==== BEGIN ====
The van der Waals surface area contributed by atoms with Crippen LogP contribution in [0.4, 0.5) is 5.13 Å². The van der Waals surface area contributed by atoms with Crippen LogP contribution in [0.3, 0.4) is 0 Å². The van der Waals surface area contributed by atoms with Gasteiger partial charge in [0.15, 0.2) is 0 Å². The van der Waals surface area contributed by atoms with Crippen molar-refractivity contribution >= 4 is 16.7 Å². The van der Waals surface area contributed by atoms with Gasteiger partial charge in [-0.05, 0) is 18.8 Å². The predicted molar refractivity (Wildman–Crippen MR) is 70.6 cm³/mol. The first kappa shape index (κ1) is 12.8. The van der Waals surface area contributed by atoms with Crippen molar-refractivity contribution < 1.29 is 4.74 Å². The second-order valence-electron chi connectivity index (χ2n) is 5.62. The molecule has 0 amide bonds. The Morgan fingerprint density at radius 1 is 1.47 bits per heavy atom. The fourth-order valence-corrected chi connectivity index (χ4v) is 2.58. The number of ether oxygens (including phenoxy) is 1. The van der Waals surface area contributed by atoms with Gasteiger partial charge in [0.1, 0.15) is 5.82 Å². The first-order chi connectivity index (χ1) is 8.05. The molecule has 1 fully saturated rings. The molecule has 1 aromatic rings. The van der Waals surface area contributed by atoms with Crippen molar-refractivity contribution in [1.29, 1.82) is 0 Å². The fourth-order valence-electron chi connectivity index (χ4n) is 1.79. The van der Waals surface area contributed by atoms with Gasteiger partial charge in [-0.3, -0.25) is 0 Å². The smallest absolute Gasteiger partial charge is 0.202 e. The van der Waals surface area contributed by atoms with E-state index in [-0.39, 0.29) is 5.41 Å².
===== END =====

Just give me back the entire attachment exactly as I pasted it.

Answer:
The van der Waals surface area contributed by atoms with Crippen LogP contribution in [0.4, 0.5) is 5.13 Å². The van der Waals surface area contributed by atoms with Crippen LogP contribution in [0.3, 0.4) is 0 Å². The van der Waals surface area contributed by atoms with Gasteiger partial charge in [0.15, 0.2) is 0 Å². The van der Waals surface area contributed by atoms with Crippen molar-refractivity contribution >= 4 is 16.7 Å². The van der Waals surface area contributed by atoms with Gasteiger partial charge in [-0.05, 0) is 18.8 Å². The predicted molar refractivity (Wildman–Crippen MR) is 70.6 cm³/mol. The first kappa shape index (κ1) is 12.8. The van der Waals surface area contributed by atoms with Crippen molar-refractivity contribution < 1.29 is 4.74 Å². The second-order valence-electron chi connectivity index (χ2n) is 5.62. The molecule has 0 amide bonds. The Morgan fingerprint density at radius 1 is 1.47 bits per heavy atom. The fourth-order valence-corrected chi connectivity index (χ4v) is 2.58. The number of ether oxygens (including phenoxy) is 1. The van der Waals surface area contributed by atoms with Gasteiger partial charge in [0.1, 0.15) is 5.82 Å². The first-order chi connectivity index (χ1) is 8.05. The molecule has 1 fully saturated rings. The molecule has 1 aromatic rings. The van der Waals surface area contributed by atoms with Crippen molar-refractivity contribution in [1.29, 1.82) is 0 Å². The fourth-order valence-electron chi connectivity index (χ4n) is 1.79. The van der Waals surface area contributed by atoms with Gasteiger partial charge in [-0.3, -0.25) is 0 Å². The smallest absolute Gasteiger partial charge is 0.202 e. The van der Waals surface area contributed by atoms with E-state index in [-0.39, 0.29) is 5.41 Å².